As Long As You Listen to Your Body...
Every couple of years I get really into spinning. Not the DJ kind, but the “riding a stationary bike in a room with forty other people while a trainer at the front of the room barks orders at you” kind. I like spinning because I’m not very good at self-guided exercise, and I’ve found that it’s the class that provides the best results if I just do it the way I’m told. This last time around in my...
Yes And (No)
You know how after a few years of doing improv, someone lets you in on the secret that denial isn’t about literally saying the word “no,” but rather about saying “no” to the reality that your scene partner has created, to the expectations of the scene and the situation in which you find yourself? It’s an expansive feeling—suddenly you find yourself being able to still say “yes” while your mouth...
Breaking Bad, Character, and the Myth of "You...
(WARNING: This essay contains Breaking Bad spoilers up through S4.) I was running a rehearsal once where the following scene occurred: Person 1: Have you seen the donut I left in the break room that I was saving for later? Person 2: Oh? This one? I ate half of it. Person 1: But I was saving that! Person 2: Oh, sorry. But your chocolate milk is still here (drinks some of her chocolate milk, then...
The Multiverse of Denial
We know not to “deny” in a scene. I’ve talked about why it might be an instinct (borne of a desire to create one’s own reality rather than accept the terms of another’s) and what is and is not denial (simply saying the word “no” in a scene has very little to do with denial. Rather, denial is the act of rejecting the rules of the reality of the scene established by your scene partner). But, the...
Natalie Baseman: Upright Citizens Brigade:... →
nataliebaseman: Just re-watched the 2007 Upright Citizens Brigade: ASSSSCAT on Netflix. You should watch it - especially if you’ve never seen the UCB4 (plus a line up of additional amazing comedians). It is a full hour of great, great improv. I first saw ASSSSCAT as part of the Del Close marathon when I… Natalie is one of the most naturally talented performers I’ve ever known....
This has been a hard year in the Boston improv community. Two great luminaries—one who’d just begun his career, the other who’d already left his name indelibly on the community—were taken from us. Everyone has handled this loss differently—some hardly knew either man, others had been close with one or both of them for years, had worked with them, knew intimately their talent, good natures, and big...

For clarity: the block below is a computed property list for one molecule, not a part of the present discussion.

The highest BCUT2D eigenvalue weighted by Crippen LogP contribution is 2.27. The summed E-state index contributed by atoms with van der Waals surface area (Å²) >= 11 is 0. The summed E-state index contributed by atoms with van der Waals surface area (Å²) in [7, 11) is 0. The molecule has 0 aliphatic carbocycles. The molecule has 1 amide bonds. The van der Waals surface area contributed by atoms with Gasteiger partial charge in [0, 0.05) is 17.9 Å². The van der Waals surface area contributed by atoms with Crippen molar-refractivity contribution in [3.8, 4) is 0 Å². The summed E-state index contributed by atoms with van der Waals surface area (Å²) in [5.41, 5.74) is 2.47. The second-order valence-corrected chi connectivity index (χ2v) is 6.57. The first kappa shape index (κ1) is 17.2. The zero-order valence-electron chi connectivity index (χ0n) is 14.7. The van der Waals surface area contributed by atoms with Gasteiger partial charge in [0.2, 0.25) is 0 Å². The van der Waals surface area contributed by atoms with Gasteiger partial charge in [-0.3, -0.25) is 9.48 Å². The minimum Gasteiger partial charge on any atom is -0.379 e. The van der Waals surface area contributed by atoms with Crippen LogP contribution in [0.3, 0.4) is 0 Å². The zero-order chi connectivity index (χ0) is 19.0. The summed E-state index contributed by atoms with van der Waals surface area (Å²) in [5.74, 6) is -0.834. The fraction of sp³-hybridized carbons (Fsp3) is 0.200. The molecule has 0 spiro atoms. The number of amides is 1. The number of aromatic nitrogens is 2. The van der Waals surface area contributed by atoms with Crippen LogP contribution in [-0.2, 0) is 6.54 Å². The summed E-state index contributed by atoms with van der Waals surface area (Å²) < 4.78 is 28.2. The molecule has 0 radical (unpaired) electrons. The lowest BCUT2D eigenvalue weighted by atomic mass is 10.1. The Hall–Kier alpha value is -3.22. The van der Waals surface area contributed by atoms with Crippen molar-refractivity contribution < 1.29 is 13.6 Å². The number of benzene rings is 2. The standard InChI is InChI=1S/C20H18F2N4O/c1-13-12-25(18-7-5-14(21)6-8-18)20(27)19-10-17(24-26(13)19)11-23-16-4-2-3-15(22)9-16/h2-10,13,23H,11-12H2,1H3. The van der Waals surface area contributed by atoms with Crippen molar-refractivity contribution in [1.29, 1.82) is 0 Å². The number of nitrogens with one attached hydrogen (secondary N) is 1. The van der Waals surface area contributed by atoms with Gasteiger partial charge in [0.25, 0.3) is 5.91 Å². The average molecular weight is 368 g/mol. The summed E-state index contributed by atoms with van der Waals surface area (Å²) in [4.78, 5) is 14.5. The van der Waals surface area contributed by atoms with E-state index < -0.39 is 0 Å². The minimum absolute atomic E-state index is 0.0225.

improvdan asked: I'm an improviser from Australia and I just wanted to say I really enjoy your blog. It's a real honest perspective on your journey and I've really found it useful. I wanted to ask who is your favourite improviser, or improv idol? And what is it about their work that you enjoy? Look forward to hearing from you. Dan
Laugh Your Cares Away
When the cable television in my home was first hooked up, the first thing I saw was Fraggles. Like most kids at that time, I loved Fraggle Rock, but it was only years later, when my brother got a hold of a box set of DVD’s of the show with facsimiles of Henson’s original scribbled notes as well as letters to producers and executives that I learned that the show was created by Jim Henson with the...
Coaching the Character
Two people are doing a scene. It’s going just okay. Suddenly it’s going pretty not okay. They’re losing the center of the relationship, the premise, they’re denying, not locking into the moves of their scene partner. Don’t worry—this is just a class (or a rehearsal). The teacher/director can help! Suddenly, a voice emerges from a person sitting in a chair and holding a Moleskine. The voice starts...
A Series of Accidents
“If you don’t have the technique upon which to base the style, you don’t have a style at all—you have a series of accidents.” -Philip Glass The quote above is from an interview Philip Glass, the famous avant garde composer, gave to his cousin, Ira Glass (maybe you’ve heard of him, nerd), in 1999. I was so struck by it when I heard it (yes, on NPR) that I had to pull over to write it down (okay,...
bankyhimself asked: "the Harold is probably the greatest inherent structure for improv ever discovered" If that's true, we've all given up on this stuff WAY too early. There is much to be learned. And MUCH more to discover. Phrases like that make me really sad. Del built the foundation - not the house. I guess this isn't a question. But I invite you to respond.
Third Beats in the Harold
There are a million different theories on Harold third beats, and the only one I’ve ever rejected out-of-hand has been the “1 meets 2, 2 meets 3, 3 meets 1” or “worlds collide in a very specific and codified way that implies that all three plots were actually part of the same temporal universe.” My rejection for this systematic approach probably comes from the same place that my aversion to set...
Scales and Arpeggios